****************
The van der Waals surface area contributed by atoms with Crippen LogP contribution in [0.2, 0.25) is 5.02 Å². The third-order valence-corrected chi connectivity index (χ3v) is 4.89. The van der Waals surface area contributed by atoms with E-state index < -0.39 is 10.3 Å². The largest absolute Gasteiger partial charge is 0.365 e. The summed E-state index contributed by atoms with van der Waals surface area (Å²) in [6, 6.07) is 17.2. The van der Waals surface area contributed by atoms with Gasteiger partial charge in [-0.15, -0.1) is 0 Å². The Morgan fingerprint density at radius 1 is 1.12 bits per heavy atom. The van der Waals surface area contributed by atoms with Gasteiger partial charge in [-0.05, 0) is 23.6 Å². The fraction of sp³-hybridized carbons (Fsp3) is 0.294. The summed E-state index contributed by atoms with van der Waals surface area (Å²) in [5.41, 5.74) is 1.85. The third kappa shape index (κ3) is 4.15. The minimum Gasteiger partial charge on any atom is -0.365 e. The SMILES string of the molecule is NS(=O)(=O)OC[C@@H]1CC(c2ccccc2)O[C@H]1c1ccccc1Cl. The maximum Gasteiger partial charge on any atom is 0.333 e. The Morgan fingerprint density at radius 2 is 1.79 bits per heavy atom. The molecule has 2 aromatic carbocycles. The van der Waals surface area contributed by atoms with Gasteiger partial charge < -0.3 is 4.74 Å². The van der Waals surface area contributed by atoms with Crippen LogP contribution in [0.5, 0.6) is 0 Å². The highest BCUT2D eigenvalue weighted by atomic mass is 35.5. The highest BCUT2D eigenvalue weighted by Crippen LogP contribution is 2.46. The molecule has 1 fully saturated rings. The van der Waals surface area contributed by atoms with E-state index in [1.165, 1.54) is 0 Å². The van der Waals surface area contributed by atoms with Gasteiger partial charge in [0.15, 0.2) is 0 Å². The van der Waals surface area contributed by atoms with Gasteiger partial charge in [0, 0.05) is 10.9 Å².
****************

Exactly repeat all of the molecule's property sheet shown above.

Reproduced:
The van der Waals surface area contributed by atoms with Crippen LogP contribution in [0.2, 0.25) is 5.02 Å². The third-order valence-corrected chi connectivity index (χ3v) is 4.89. The van der Waals surface area contributed by atoms with E-state index < -0.39 is 10.3 Å². The largest absolute Gasteiger partial charge is 0.365 e. The summed E-state index contributed by atoms with van der Waals surface area (Å²) in [6, 6.07) is 17.2. The van der Waals surface area contributed by atoms with Gasteiger partial charge in [-0.15, -0.1) is 0 Å². The Morgan fingerprint density at radius 1 is 1.12 bits per heavy atom. The van der Waals surface area contributed by atoms with Gasteiger partial charge in [-0.05, 0) is 23.6 Å². The fraction of sp³-hybridized carbons (Fsp3) is 0.294. The summed E-state index contributed by atoms with van der Waals surface area (Å²) in [5.41, 5.74) is 1.85. The third kappa shape index (κ3) is 4.15. The minimum Gasteiger partial charge on any atom is -0.365 e. The SMILES string of the molecule is NS(=O)(=O)OC[C@@H]1CC(c2ccccc2)O[C@H]1c1ccccc1Cl. The maximum Gasteiger partial charge on any atom is 0.333 e. The Morgan fingerprint density at radius 2 is 1.79 bits per heavy atom. The molecule has 2 aromatic carbocycles. The van der Waals surface area contributed by atoms with Gasteiger partial charge < -0.3 is 4.74 Å². The van der Waals surface area contributed by atoms with Crippen LogP contribution in [0.5, 0.6) is 0 Å². The highest BCUT2D eigenvalue weighted by atomic mass is 35.5. The highest BCUT2D eigenvalue weighted by Crippen LogP contribution is 2.46. The molecule has 1 fully saturated rings. The van der Waals surface area contributed by atoms with E-state index in [1.165, 1.54) is 0 Å². The van der Waals surface area contributed by atoms with Gasteiger partial charge in [0.15, 0.2) is 0 Å². The van der Waals surface area contributed by atoms with Gasteiger partial charge in [0, 0.05) is 10.9 Å².